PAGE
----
THE BASICS OF LYME DISEASE
WHAT IS LYME DISEASE?
Left untreated, Lyme may cause long-term, persistent illness that affects almost every organ system of the body.
Lyme disease can infect and affect any system in the body. As soon as one system is disrupted, such as the nervous system, it affects most every other area of the body.
The infection will trigger abnormal physical and cognitive symptoms. Lyme disease symptoms look like other diseases and disorders and patients are very often misdiagnosed.
HOW DO YOU GET LYME DISEASE?
Lyme is most commonly contracted through the bite of an infected tick. A single tick bite can infect its host with the the Bb spirochete bacteria, as well as with other tick borne infections, known as co-infections.
Some researchers believe that other ticks and some biting insects such as mosquitos, fleas, biting flies and lice may also transit Lyme Disease.
Lyme spirochetes have been found in many bodily fluids and research about all of the ways in which it can be spread is not clear, but blood transfusions or breast milk may spread Lyme Disease.
IS LYME DISEASE COMMON?
HOW LONG DOES LYME DISEASE LAST?
Even with antibiotic treatment, it may take an individual months or even years to fully recover.
The length of treatment will vary. In part, this is due to the Lyme bacteria's ability to go into connective tissue where antibiotics are ineffective and in part, it is due to the fact that often times an individual afflicted with Lyme will have numerous co-infections that need separate treatment but are hard to distinguish from Lyme.
When Lyme disease persists despite an initial 30 day round of antibiotic treatment, it is called "Chronic Lyme Disease".
WHAT ARE THE STAGES OF LYME DISEASE?
There are three main stages of Lyme disease: early, late and chronic.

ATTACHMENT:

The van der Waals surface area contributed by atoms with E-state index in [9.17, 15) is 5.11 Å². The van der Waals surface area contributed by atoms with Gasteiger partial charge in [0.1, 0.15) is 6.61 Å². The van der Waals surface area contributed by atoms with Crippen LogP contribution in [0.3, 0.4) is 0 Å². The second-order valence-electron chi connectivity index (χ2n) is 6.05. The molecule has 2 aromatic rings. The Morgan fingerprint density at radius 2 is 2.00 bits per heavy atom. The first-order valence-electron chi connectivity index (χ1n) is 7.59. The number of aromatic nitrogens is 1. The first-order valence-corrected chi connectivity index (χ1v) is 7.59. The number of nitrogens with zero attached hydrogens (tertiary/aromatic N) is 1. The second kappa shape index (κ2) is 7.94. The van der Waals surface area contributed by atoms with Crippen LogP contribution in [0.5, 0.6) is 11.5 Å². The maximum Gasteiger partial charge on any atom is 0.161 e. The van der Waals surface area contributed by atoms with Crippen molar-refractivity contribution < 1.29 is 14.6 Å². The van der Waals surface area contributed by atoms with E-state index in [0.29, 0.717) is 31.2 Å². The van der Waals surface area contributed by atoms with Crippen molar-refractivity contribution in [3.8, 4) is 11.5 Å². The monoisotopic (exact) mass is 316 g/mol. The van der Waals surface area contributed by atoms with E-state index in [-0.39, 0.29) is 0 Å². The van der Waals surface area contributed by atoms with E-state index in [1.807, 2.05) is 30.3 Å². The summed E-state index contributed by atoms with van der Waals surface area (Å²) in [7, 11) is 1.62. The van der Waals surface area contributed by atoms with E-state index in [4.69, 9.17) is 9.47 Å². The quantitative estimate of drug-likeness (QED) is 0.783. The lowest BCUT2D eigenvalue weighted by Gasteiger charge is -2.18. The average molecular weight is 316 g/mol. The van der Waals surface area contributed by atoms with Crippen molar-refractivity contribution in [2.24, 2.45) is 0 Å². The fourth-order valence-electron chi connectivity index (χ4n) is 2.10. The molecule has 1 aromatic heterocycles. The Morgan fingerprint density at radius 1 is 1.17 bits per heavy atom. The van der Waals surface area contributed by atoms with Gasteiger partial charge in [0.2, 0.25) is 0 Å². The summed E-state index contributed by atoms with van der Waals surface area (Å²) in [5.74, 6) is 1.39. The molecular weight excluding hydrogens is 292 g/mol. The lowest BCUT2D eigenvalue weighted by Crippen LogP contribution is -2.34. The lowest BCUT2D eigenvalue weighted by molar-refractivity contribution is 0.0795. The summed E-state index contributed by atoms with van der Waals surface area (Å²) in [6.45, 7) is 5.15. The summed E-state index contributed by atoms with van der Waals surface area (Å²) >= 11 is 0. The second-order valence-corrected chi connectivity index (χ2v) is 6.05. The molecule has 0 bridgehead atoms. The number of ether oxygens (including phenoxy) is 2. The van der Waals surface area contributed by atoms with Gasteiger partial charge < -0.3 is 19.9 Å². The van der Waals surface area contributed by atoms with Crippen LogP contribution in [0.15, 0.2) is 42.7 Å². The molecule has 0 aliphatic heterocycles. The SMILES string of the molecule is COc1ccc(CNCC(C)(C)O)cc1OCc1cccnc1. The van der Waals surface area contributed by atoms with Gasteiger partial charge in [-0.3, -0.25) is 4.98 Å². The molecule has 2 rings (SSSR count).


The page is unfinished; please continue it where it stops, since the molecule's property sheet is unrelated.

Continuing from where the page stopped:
Early stage Lyme disease occurs days to weeks after an individual has been infected. They may experience flu-like symptoms, have a bulls-eye rash or may experience no symptoms at all. Typically, if an individual receives antibiotics during this time, their recovery will be short.
Late Stage Lyme Disease occurs when a person has not promptly or effectively treated and the Lyme bacteria begins to do damage to the joints, nerves, and brain. This damage occur over the course of many months or years after becoming infected. It is often the most serious stage of the disease.
Chronic Lyme Disease, or Post-treatment Lyme disease, occurs when patients have been treated with the recommended 2-4 week course of antibiotics but show no improvement, little improvement, or improve but become ill again.
Chronic Lyme Disease is highly controversial, as is its treatment. The CDC claims that further antibiotics are not helpful, but there is a split in the medical community about whether long-term antibiotics are necessary.
WOULD I KNOW IF I HAD LYME DISEASE?
If you were bit by a tick and then later developed a "Bulls-Eye Rash" at the site of a bite, you likely have Lyme.
The classic Lyme rash has concentric areas of lighter and darker colors and expands with time, but the rash is not always in a target bull's eye form.
The Bulls-Eye Rash varies considerably from person to person. For example, a Bulls-Eye Rash:
May not always have the characteristic clearing in the middle
May range from a fraction of an inch to many inches in diameter
May be colored anywhere from a mild red to a deep purple